U.S. Record-Holder Mo Trafeh Gets 4-Year Doping Ban

Moroccan resident caught with EPO in February

Dec 19, 2014
Outside Magazine
U.S. Army World Class Athlete P 2012 U.S. Olympic Track & Field U.S. Olympic Trials U.S. Track and Field Robert Cheseret Bernard Lagat Trevor Dunbar Elliott Heath Hohamed Trafeh Hayward Field By Tim Hipps IMCOM Army Sports Army Family and MWR Programs

Trafeh admits to EPO use as far back as 2012.    U.S. Army IMCOM/Flickr

On Thursday, the U.S. Anti-Doping Agency (USADA) announced that 25K American record-holder Mo Trafeh received a four-year sanction for multiple doping violations. It is the second ban the agency has handed down this week within the sport of track and field. On Monday, USA Track and Field Olympic coach Jon Drummond was given an eight-year sanction for doping violations.

Trafeh, a 29-year-old Moroccan-born U.S. citizen, has had rumors of PED use swirl around him since high school. The eight-time U.S. road champion was stopped at John F. Kennedy International Airport on February 8 and found to have six EPO syringes on his person, according to the report, which was produced by the American Arbitration Association and released by USADA.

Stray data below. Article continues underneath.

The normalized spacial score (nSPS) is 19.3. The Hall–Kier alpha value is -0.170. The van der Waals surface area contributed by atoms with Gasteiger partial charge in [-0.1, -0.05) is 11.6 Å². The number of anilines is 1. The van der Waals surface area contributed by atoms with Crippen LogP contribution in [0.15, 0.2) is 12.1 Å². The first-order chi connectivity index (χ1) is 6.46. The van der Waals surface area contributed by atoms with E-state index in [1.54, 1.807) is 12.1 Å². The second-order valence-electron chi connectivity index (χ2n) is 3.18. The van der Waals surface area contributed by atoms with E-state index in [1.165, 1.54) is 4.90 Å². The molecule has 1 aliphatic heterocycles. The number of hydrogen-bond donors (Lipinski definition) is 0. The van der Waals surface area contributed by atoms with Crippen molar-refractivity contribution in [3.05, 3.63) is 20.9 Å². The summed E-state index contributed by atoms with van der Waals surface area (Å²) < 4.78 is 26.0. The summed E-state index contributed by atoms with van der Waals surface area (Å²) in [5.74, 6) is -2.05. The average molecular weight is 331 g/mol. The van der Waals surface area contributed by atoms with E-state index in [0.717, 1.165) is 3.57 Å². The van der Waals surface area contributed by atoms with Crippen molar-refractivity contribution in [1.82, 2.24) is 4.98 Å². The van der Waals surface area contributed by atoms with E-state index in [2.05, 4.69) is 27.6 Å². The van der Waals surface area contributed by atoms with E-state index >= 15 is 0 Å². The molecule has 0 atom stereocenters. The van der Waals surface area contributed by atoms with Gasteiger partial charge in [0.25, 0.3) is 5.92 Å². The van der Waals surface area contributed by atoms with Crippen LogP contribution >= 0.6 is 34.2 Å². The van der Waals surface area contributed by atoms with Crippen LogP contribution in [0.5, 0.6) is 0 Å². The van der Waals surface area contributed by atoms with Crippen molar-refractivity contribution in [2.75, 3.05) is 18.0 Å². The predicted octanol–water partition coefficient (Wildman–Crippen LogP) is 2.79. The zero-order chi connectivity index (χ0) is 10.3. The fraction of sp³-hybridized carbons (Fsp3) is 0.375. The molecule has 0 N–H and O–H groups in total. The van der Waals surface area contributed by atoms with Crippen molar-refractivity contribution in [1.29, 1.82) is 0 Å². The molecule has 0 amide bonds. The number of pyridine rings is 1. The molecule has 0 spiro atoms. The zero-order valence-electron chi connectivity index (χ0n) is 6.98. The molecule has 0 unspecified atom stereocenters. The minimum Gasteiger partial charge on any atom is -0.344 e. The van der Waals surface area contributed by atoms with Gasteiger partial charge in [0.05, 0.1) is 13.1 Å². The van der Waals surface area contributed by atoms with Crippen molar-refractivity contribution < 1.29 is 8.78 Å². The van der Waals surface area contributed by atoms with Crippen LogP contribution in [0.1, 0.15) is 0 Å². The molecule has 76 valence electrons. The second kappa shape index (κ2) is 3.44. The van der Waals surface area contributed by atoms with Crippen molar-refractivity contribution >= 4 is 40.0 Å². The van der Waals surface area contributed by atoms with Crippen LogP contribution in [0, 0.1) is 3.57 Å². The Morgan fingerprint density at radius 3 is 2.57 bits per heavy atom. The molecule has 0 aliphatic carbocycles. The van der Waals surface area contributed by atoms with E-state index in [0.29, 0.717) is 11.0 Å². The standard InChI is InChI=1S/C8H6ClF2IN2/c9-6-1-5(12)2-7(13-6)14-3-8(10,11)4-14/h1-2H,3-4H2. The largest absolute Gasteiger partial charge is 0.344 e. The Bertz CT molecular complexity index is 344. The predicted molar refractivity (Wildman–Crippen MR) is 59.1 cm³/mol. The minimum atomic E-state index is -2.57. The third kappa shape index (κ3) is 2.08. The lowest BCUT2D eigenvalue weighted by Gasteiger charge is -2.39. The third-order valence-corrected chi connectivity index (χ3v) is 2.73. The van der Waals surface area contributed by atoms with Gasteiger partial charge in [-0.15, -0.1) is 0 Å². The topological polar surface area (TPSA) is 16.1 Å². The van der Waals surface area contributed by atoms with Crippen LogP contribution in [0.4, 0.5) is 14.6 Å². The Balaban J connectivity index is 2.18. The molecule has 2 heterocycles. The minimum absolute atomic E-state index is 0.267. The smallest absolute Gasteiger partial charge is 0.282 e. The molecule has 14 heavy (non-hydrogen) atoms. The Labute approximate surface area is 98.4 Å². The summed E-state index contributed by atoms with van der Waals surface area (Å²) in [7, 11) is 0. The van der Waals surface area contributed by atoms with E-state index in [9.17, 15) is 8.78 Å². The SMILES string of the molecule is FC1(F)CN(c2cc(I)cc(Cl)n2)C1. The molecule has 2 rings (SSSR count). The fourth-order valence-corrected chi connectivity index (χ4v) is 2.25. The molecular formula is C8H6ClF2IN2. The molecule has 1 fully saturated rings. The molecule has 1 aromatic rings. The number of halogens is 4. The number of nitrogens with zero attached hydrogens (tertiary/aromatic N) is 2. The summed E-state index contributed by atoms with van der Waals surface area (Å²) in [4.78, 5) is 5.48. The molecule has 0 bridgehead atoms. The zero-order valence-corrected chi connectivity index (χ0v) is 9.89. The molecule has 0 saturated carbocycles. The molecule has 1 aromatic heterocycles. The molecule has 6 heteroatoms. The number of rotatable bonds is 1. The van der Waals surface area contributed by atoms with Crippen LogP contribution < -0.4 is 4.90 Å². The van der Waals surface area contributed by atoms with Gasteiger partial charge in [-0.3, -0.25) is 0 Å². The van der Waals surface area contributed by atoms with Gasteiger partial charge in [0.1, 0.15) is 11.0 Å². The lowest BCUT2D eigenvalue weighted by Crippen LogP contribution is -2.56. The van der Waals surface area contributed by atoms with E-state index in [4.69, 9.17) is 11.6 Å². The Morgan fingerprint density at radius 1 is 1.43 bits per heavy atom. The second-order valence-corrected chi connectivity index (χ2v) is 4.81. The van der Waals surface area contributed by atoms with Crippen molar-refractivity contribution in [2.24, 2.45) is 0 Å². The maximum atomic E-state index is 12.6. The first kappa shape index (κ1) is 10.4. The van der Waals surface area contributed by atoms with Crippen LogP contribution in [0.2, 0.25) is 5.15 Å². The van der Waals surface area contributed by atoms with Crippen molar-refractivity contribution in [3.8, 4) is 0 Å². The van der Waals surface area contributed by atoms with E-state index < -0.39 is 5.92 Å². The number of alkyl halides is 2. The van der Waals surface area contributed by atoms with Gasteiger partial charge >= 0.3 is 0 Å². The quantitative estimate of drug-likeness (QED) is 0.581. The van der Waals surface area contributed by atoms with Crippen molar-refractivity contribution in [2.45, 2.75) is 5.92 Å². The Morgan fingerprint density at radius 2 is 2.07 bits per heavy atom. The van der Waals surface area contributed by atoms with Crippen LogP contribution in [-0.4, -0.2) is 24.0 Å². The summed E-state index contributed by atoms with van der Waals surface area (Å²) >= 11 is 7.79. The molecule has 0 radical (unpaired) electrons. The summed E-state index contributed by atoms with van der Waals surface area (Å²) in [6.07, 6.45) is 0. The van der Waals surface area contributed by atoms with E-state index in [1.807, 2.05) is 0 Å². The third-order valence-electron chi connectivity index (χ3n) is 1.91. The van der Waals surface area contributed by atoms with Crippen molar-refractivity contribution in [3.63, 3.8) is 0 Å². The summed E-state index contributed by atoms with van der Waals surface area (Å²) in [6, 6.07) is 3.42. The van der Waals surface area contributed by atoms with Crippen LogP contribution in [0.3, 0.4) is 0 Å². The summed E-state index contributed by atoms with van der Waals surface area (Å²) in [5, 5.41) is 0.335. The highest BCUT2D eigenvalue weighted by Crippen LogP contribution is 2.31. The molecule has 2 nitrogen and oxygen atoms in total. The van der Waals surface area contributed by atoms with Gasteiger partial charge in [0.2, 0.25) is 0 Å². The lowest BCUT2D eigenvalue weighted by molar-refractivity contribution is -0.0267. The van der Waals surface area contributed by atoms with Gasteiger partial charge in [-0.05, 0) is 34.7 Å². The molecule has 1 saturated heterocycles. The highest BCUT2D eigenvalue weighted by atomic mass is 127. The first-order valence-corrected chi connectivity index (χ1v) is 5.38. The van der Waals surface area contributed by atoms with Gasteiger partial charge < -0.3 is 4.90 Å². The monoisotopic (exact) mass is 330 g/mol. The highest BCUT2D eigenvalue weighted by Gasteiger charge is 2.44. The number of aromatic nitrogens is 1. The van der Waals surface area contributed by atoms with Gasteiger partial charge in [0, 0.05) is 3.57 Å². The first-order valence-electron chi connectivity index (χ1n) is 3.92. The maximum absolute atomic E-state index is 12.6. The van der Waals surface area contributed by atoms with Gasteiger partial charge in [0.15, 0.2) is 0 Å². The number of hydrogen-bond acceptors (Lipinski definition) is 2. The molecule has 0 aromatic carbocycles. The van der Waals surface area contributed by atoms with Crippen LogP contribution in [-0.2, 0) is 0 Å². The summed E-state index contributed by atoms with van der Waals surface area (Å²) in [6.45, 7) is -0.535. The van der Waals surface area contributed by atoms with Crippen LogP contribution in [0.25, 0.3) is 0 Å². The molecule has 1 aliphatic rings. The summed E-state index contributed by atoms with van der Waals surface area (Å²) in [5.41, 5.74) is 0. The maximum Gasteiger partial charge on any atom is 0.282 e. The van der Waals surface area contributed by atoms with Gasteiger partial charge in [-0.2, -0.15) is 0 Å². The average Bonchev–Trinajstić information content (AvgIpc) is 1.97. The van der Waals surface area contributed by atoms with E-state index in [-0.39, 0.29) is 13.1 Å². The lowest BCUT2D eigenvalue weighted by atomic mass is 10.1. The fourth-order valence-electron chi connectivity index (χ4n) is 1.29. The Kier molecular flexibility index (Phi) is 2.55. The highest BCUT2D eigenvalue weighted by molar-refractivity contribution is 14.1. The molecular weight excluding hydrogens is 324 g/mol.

In a statement through his lawyer to LetsRun.com in June, Trafeh said he purchased the banned substance as a means of returning to competition after being sidelined by chronic injuries. “I was stopped before I was able to use EPO, I never previously used EPO, and if I had the financial resources to fight this case, I am confident that I would prevail,” he told LetsRun.com. Rather than take the matter to court, Trafeh announced his retirement.

Contradicting his previous claim, in an interview included in the report, Trafeh admits to using EPO as far back as January 2012 and purchasing it on four separate occasions, including prior to the 2012 Olympic Team Trials marathon, which he did not finish.

“This decision by the independent arbitrator shows the importance of nonanalytical cases in the effort to protect clean athletes,” USADA CEO Travis Tygart said in the announcement. “Along with education and testing, investigations are a critical component of the mission to ensure that those who defraud their competitors with the use of performance-enhancing drugs and attempt to evade testing to avoid getting caught don’t get away with it.”

Trafeh’s sanction, backdated to January 1, 2012, has nullified his 2012 U.S. 15K National Championship, his 2013 U.S. Half Marathon Championship, and his 25K American record, set on May 11, 2013.

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